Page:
UBC Reports | Vol. 48 | No. 6 | April
Finding the Green to Go Green
UBC's Freda Pagani proves sustainability is a good deal.
By Ruth Abramson
Freda Pagani is proving every day that you have to burn energy
to save energy.
As Canada's only director of campus sustainability Pagani is working
hard to discover more ways to save UBC millions of dollars in energy
costs. Her efforts have already made the university a leader in
First she spearheaded the concept of UBC's C.K. Choi Building,
which, when it opened in 1996, set new green benchmarks for the
Recently she won approval for a $35 million dollar program to make
mechanical and electrical upgrades to university buildings. The
project, called ECOTrek, is guaranteed to generate $3 million in
"ECOTrek will more than pay for itself within 15 years,"
says Pagani. "This energy retrofit is the largest initiative
of its kind in Canada."
In the campus core, ECOTrek will reduce energy use by 30 per cent,
water by 45 per cent, and C02 emissions by 30 thousand tonnes annually.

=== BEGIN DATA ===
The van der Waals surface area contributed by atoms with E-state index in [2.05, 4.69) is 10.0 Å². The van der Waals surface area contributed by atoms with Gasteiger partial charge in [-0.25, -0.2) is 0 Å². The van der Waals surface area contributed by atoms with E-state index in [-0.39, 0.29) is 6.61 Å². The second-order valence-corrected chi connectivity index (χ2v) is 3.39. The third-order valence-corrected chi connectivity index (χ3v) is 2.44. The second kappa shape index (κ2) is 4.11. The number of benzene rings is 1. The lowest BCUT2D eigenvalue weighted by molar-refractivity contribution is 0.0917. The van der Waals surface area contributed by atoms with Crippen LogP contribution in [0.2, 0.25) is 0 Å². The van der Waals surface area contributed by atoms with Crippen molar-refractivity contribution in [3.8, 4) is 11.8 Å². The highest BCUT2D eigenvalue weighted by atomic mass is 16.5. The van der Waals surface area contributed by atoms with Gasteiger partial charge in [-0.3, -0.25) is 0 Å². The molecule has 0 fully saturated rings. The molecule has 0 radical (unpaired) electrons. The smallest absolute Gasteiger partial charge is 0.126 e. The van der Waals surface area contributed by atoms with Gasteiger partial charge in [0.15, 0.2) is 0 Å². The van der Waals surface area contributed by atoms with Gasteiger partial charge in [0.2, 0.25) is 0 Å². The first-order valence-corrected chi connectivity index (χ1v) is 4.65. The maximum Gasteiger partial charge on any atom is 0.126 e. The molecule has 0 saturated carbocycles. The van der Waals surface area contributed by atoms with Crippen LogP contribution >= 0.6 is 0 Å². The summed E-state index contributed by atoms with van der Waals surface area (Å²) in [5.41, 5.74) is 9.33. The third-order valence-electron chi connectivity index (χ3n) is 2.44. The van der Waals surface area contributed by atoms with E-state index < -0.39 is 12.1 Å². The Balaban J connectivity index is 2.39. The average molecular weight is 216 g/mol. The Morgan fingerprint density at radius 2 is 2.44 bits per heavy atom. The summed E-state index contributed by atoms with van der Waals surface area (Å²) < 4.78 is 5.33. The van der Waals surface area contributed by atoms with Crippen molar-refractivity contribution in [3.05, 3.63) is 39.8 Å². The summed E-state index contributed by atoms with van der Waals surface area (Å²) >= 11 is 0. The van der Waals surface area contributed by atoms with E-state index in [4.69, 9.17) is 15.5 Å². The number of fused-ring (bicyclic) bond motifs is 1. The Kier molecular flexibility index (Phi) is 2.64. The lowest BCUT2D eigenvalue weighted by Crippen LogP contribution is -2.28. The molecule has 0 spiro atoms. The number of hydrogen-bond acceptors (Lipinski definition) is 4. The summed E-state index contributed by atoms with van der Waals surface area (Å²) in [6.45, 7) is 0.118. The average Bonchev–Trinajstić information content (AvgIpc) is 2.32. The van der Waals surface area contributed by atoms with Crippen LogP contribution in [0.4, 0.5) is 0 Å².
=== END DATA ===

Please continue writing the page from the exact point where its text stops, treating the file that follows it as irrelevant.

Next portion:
Pagani's previous energy and water reductions have saved UBC almost
$2 million since 1998.
"My biggest challenge is to get every member of the community
to include sustainability in day-to-day decision-making," she
says. "We usually know what we need to do - like refraining
from driving and using less paper. But the difficulty in actually
doing such things lies in changing our mindsets and habits."
Changing personal behaviour is the key to integrating UBC's Sustainable
Development Policy, she notes. It acknowledges that UBC along with
hundreds of other universities signed two international declarations
promising to accept responsibility for creating an ecological, economic
and socially balanced campus. UBC, it says, must also serve as a
leading role model.
To address the mindset challenge, Pagani has launched some innovative
behaviour-change programs. One of them is Canada's only initiative
that brings together students, faculty, and staff specifically to
address sustainability issues. Since SEEDS (Social, Ecological,
Economic Development Studies) began in January 2001, more than 200
members of the campus community have participated.
Another initiative, Pagani's Sustainability Co-ordinator program,
involves more than 100 volunteers who bring activities to their
"None of our accomplishments could have happened without
the commitments of thousands at UBC," she says. "The community
should be very proud of itself."